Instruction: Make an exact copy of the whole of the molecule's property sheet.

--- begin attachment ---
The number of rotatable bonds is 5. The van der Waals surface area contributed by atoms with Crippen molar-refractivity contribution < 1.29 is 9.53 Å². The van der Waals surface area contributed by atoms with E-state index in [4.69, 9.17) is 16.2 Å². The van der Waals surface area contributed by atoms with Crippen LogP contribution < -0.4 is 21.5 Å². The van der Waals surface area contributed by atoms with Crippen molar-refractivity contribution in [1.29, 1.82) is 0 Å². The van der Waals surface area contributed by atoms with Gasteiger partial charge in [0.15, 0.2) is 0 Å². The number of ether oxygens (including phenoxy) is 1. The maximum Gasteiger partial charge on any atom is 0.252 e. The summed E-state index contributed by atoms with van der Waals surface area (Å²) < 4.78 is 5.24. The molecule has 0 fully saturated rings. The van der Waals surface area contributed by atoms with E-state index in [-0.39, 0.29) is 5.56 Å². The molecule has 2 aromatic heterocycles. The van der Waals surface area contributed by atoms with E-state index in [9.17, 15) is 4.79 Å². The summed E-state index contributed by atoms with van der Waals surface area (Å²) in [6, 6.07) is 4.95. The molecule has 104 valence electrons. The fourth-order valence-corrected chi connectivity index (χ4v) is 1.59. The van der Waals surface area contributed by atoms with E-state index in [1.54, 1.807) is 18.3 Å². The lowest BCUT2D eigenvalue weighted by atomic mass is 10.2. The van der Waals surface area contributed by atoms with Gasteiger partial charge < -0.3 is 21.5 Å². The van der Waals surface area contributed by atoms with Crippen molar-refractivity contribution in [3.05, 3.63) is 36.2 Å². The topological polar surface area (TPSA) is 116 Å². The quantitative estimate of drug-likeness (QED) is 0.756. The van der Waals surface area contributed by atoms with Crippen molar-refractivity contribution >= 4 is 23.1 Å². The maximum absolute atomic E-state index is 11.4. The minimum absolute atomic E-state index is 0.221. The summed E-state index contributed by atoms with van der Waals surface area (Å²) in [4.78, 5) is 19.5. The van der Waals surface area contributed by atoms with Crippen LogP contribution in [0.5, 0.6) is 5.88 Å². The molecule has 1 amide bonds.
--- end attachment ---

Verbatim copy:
The number of rotatable bonds is 5. The van der Waals surface area contributed by atoms with Crippen molar-refractivity contribution < 1.29 is 9.53 Å². The van der Waals surface area contributed by atoms with E-state index in [4.69, 9.17) is 16.2 Å². The van der Waals surface area contributed by atoms with Crippen LogP contribution < -0.4 is 21.5 Å². The van der Waals surface area contributed by atoms with Crippen molar-refractivity contribution in [1.29, 1.82) is 0 Å². The van der Waals surface area contributed by atoms with Gasteiger partial charge in [0.15, 0.2) is 0 Å². The number of ether oxygens (including phenoxy) is 1. The maximum Gasteiger partial charge on any atom is 0.252 e. The summed E-state index contributed by atoms with van der Waals surface area (Å²) < 4.78 is 5.24. The molecule has 0 fully saturated rings. The van der Waals surface area contributed by atoms with E-state index in [-0.39, 0.29) is 5.56 Å². The molecule has 2 aromatic heterocycles. The van der Waals surface area contributed by atoms with E-state index in [9.17, 15) is 4.79 Å². The summed E-state index contributed by atoms with van der Waals surface area (Å²) in [6, 6.07) is 4.95. The molecule has 104 valence electrons. The fourth-order valence-corrected chi connectivity index (χ4v) is 1.59. The van der Waals surface area contributed by atoms with E-state index in [1.54, 1.807) is 18.3 Å². The lowest BCUT2D eigenvalue weighted by atomic mass is 10.2. The van der Waals surface area contributed by atoms with Gasteiger partial charge < -0.3 is 21.5 Å². The van der Waals surface area contributed by atoms with Crippen molar-refractivity contribution in [3.05, 3.63) is 36.2 Å². The topological polar surface area (TPSA) is 116 Å². The quantitative estimate of drug-likeness (QED) is 0.756. The van der Waals surface area contributed by atoms with Crippen molar-refractivity contribution >= 4 is 23.1 Å². The maximum absolute atomic E-state index is 11.4. The minimum absolute atomic E-state index is 0.221. The summed E-state index contributed by atoms with van der Waals surface area (Å²) in [4.78, 5) is 19.5. The van der Waals surface area contributed by atoms with Crippen LogP contribution in [0.5, 0.6) is 5.88 Å². The molecule has 1 amide bonds.